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. Last Updated: 07/27/2016

High Court Overturns Anti-Gay Legislation

WASHINGTON -- The Supreme Court struck down on Monday a Colorado state requirement outlawing legal protections intended solely for homosexuals in the high court's first major gay-rights decision in 10 years.

The court, by a 6-3 vote, declared that a 1992 measure barring state or local governments in Colorado from adopting homosexual rights laws denies gays and lesbians equal protection under the U.S. Constitution.

Justice Anthony Kennedy wrote for the court majority that the law unfairly singles out persons based on a single trait, their sexual orientation, and then denies them the possibility of legal protections across the board.

Justice Antonin Scalia was joined in dissent by the court's two other most conservative members, Chief Justice William Rehnquist and Justice Clarence Thomas. Scalia bitterly denounced the decision as unprecedented and said it nullifies the will of most Colorado citizens to deny homosexuals preferential treatment.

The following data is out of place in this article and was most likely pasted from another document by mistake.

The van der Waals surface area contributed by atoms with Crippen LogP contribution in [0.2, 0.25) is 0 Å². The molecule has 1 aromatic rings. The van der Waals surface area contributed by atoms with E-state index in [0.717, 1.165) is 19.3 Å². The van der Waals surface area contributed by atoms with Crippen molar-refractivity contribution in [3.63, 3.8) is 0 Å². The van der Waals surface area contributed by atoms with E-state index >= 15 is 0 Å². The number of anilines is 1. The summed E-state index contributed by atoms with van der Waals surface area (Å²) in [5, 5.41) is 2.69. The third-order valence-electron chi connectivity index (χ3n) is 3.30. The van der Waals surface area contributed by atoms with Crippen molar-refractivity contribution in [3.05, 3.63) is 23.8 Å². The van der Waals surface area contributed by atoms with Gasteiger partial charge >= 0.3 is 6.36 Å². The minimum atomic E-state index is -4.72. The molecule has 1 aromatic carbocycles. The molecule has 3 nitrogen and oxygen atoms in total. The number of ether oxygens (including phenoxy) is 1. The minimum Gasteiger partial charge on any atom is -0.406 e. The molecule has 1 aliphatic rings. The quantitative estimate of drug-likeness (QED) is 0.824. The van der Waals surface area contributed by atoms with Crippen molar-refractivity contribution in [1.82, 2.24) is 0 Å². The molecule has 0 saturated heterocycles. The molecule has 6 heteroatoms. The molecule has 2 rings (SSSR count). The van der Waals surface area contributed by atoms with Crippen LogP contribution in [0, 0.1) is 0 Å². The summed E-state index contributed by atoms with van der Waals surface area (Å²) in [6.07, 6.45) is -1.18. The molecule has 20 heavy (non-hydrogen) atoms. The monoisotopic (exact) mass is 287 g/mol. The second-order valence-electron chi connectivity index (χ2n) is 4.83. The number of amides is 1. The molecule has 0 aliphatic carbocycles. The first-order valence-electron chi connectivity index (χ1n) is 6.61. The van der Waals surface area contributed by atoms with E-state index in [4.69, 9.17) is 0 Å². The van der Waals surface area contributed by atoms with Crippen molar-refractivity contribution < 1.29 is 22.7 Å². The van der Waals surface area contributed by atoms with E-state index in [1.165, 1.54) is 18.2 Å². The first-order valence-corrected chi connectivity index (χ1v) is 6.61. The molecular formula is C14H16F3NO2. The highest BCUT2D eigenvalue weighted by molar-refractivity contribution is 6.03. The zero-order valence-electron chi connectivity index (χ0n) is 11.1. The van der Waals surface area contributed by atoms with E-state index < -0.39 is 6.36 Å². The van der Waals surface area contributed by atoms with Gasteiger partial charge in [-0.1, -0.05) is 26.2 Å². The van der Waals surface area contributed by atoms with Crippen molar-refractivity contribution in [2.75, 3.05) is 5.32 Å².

The decision, in one of the most important cases the court considered during its 1995-96 term, could have far-reaching implications for gay rights legal battles around the country. Anti-gay initiatives have become a contentious political issue resulting in several court challenges and are expected to be on the ballot in various places in the November elections.

The law was aimed at invalidating gay rights laws in Denver, Boulder and Aspen that barred discrimination in jobs and housing based on sexual orientation. The 1992 measure, adopted by a 53 percent majority in a referendum, declared there was no special legal protection based on a person's "homosexual, lesbian or bisexual orientation."

Kennedy said the measure does more than deny homosexuals special rights, as the state had claimed. "The amendment withdraws from homosexuals, but no others, specific legal protection from injuries caused by discrimination and it forbids reinstatement of these laws and policies," he said.